Image-Making as Play. A new multimedia exhibition exploring the relationships between photography, image-making and play. Featuring over 30 international artists, How to Win at Photography questions the very meaning and function of photography today.
Image-Making as Play.
Follow the rule of thirds, catch the decisive moment,
Master the shutter speed, play against the camera,
Collect likes and followers, challenge everything,
Fight the apparatus, win the game.
How to Win at Photography manifesto
How to Win at Photography: Image-Making as Play is a new multimedia exhibition exploring the relationships between photography, image-making and play. It invites audiences to focus on the playful aspects of visual culture, and creates unexpected connections between the history of photography and the practices of image-making within computer games and wider digital screen culture.
Featuring over 30 international artists and a rich assemblage of multimedia artworks and vernacular images representing a variety of positions across contemporary and twentieth century photography, How to Win at Photography questions the very meaning and function of photography today.
Artists include Chinese contemporary artist, documentarian and activist Ai Weiwei; Polish multimedia artist Aneta Grzeszykowska; post-conceptual technology-based American artist Cory Arcangel; French surrealist photographer, sculptor and writer Claude Cahun; feminist artist, Cindy Sherman; German filmmaker, video artist, theorist and writer Harun Farocki; legendary American artist Ed Ruscha; Taiwanese visual artist John Yuyi and American photographer, painter and conceptual artist Sherrie Levine.
Photography is inherently playful, but the play is not free. There are rules that the photographer must master, skills to conquer, expectations to fulfil. The very circulation of images is now a trackable, surveilled, quantifiable process like everything else on the internet. Photographs receive a ‘score’ in the form of likes and reposts. They are instantly monetised, becoming part of a larger economic competition for attention in which gamified elements and score systems are increasingly influential. At the same time, photography is a fundamental part of today’s video game culture. Not only does it drive forward the photorealistic development of digital imaging; it offers ‘open worlds’, vast environments that can be explored and documented by virtual photographers.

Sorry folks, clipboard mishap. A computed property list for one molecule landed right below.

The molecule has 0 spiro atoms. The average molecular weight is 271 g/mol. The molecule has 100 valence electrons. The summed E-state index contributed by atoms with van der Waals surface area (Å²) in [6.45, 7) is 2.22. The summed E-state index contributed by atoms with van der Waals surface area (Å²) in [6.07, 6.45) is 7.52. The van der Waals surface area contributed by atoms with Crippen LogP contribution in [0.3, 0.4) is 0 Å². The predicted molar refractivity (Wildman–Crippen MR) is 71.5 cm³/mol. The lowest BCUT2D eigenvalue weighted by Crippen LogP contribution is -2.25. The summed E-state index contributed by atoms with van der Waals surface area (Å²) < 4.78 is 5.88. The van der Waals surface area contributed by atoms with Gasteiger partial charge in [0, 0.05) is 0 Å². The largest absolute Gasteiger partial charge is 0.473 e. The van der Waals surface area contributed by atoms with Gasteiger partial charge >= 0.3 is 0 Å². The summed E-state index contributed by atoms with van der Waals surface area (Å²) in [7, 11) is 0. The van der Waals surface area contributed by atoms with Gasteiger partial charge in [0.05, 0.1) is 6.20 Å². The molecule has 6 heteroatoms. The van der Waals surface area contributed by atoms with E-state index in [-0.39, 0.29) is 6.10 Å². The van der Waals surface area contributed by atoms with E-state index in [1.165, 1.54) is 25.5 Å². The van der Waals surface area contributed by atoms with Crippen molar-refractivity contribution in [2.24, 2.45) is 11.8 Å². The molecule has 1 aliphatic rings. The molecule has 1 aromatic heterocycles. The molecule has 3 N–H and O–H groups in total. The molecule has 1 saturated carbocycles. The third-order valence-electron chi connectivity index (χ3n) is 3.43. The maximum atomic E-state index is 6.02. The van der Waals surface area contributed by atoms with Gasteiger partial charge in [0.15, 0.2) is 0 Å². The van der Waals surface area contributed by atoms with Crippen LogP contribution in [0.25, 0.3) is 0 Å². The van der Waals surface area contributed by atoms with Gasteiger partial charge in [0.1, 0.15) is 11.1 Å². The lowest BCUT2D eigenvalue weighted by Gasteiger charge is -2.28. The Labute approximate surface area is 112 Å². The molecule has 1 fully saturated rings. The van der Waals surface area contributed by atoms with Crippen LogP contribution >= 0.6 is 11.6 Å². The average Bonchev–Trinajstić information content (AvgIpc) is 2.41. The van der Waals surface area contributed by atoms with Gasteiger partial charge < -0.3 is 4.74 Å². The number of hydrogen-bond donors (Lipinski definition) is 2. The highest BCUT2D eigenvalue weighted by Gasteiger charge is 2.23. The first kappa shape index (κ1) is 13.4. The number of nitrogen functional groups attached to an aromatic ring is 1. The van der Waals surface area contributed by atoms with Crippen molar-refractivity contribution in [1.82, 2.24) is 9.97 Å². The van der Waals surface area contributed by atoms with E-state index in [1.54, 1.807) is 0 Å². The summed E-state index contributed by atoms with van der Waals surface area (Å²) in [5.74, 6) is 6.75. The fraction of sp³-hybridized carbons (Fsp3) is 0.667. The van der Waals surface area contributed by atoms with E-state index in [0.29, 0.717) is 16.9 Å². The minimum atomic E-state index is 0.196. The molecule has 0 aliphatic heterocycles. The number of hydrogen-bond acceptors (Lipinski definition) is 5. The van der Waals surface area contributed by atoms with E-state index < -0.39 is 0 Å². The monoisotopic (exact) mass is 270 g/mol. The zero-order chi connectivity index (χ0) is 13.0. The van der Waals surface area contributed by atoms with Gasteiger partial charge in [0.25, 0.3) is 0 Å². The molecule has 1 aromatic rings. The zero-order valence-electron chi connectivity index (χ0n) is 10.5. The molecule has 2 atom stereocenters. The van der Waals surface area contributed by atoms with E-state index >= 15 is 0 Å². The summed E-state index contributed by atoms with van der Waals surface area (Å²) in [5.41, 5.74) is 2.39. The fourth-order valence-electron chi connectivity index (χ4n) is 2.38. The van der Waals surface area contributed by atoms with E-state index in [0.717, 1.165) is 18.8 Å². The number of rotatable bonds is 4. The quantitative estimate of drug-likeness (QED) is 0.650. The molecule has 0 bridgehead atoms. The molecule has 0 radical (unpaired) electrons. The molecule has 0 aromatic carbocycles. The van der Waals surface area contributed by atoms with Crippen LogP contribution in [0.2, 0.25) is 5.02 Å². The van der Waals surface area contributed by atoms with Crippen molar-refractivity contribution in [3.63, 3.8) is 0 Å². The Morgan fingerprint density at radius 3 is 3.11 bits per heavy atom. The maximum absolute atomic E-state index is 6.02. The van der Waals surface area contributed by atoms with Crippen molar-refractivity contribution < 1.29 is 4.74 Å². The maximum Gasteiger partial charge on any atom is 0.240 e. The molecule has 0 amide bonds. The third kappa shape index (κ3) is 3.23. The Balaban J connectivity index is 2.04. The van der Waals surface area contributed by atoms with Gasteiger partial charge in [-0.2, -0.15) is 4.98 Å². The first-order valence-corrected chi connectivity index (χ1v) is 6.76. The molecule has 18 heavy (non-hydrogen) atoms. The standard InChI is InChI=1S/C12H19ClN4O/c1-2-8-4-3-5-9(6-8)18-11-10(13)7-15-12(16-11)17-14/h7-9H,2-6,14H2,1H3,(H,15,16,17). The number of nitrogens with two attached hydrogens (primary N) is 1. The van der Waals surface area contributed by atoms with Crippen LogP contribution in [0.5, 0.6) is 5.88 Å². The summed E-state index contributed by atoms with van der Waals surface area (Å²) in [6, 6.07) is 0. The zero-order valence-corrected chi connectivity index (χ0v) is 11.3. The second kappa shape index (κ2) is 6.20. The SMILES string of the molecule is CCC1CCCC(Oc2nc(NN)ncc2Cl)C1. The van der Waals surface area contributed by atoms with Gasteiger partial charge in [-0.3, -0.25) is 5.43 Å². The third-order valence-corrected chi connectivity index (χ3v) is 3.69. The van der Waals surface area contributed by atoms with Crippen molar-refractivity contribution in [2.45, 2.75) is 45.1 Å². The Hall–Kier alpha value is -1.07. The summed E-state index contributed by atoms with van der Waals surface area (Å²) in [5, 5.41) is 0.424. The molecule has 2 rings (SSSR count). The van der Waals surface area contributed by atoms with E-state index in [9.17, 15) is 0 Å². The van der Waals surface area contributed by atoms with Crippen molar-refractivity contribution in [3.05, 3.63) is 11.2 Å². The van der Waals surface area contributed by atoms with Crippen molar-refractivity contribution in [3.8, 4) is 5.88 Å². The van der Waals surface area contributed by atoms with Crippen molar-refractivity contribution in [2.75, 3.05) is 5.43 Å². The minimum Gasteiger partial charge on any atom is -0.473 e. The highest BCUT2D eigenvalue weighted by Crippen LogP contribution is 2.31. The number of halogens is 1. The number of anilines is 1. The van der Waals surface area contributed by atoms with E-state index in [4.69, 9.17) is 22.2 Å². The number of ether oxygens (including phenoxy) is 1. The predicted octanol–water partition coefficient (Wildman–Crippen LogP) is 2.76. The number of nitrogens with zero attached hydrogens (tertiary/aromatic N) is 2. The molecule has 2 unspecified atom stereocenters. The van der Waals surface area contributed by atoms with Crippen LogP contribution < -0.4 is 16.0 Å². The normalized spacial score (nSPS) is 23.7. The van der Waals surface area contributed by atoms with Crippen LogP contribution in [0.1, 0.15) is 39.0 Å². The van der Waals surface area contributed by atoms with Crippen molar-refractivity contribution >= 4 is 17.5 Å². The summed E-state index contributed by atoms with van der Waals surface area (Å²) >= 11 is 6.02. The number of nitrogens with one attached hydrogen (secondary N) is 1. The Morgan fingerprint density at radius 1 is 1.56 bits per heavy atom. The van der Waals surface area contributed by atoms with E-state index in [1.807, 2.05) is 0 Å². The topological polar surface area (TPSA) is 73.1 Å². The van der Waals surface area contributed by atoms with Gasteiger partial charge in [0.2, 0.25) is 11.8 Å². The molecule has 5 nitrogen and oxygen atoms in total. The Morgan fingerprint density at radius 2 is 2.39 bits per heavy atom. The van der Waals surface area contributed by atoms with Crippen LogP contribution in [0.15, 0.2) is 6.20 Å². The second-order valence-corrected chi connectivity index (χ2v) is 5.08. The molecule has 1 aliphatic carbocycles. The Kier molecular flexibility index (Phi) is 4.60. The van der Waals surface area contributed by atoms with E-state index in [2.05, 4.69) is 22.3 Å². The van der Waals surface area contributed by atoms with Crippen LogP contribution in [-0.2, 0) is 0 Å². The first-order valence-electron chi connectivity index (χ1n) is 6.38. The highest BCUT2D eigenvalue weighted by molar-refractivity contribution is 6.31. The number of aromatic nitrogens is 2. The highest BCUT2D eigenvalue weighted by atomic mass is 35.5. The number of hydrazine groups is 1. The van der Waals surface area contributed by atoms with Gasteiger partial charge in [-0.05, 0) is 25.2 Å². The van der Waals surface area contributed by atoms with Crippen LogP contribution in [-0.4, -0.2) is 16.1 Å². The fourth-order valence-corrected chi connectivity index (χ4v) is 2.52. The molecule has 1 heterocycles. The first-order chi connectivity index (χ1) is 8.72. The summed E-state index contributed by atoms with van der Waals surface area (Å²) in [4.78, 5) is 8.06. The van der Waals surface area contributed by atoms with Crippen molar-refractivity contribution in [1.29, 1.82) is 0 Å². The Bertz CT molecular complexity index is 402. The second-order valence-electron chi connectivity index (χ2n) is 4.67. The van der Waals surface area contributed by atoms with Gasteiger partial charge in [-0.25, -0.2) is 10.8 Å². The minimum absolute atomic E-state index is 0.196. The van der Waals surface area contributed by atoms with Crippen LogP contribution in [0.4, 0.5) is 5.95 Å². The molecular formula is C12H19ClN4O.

Taking over all of the Gallery’s main exhibition spaces How to Win at Photography is arranged in five thematic sections or chapters: Game Travel, Game Play, Replay, Camera Play and Role Play. Designed to be experienced in any order the chapters explore connections and rule-sets between image-making, identity, politics, technology and entertainment.
Cory Arcangel, Aram Bartholl, Justin Berry, Alan Butler, Gloria López Cleries & Sive Hamilton Helle, Joan Pamboukes, Tabor Robak, Constant Dullaart, Yuyi John, Emma Agnes Sheffer, Coralie Vogelaar, Jon Haddock, Roc Herms, Sherrie Levine, Lorna Ruth Galloway, Ed Ruscha, Ai Weiwei, Harun Farocki, Dorothée Elisa Baumann, Dries Depoorter & Max Pinckers, Christopher Graves, John Hilliard, Steven Pippin, Ria Patricia Röder, Akihiko Taniguchi, Claude Cahun, Cibelle Cavalli Bastos, Aneta Grzeszykowska, Andy Kassier, Cindy Sherman, Petra Szemán, Danielle Udogaranya.
How to Win at Photography: Image-Making as Play is an open invitation to rethink photography through the act of playing with – and breaking – the rules of the game and to consider who is playing who. It challenges visitors to consider such questions as: Are we playing with the camera or is the camera playing us? What is our role within the system of photography? Are we mere pawns in a larger social and cultural network? What can a playful photographer realistically achieve? And, ultimately who can ‘win’ this game?
An exhibition by Fotomuseum Winterthur in Switzerland curated by Marco De Mutiis and Matteo Bittanti, adapted in collaboration with Anna Dannemann for The Photographers’ Gallery.
In collaboration with the Lucerne University of Applied Sciences and Arts and the Centre for the Study of the Networked Image at London South Bank University.
Supported by of Volkart Foundation, Antigone Theodorou and Stefan R Bollinger; and the Embassy of Switzerland in the UK.
Yuyi John, Julia’s Twitter 2, 2016 © Yuyi John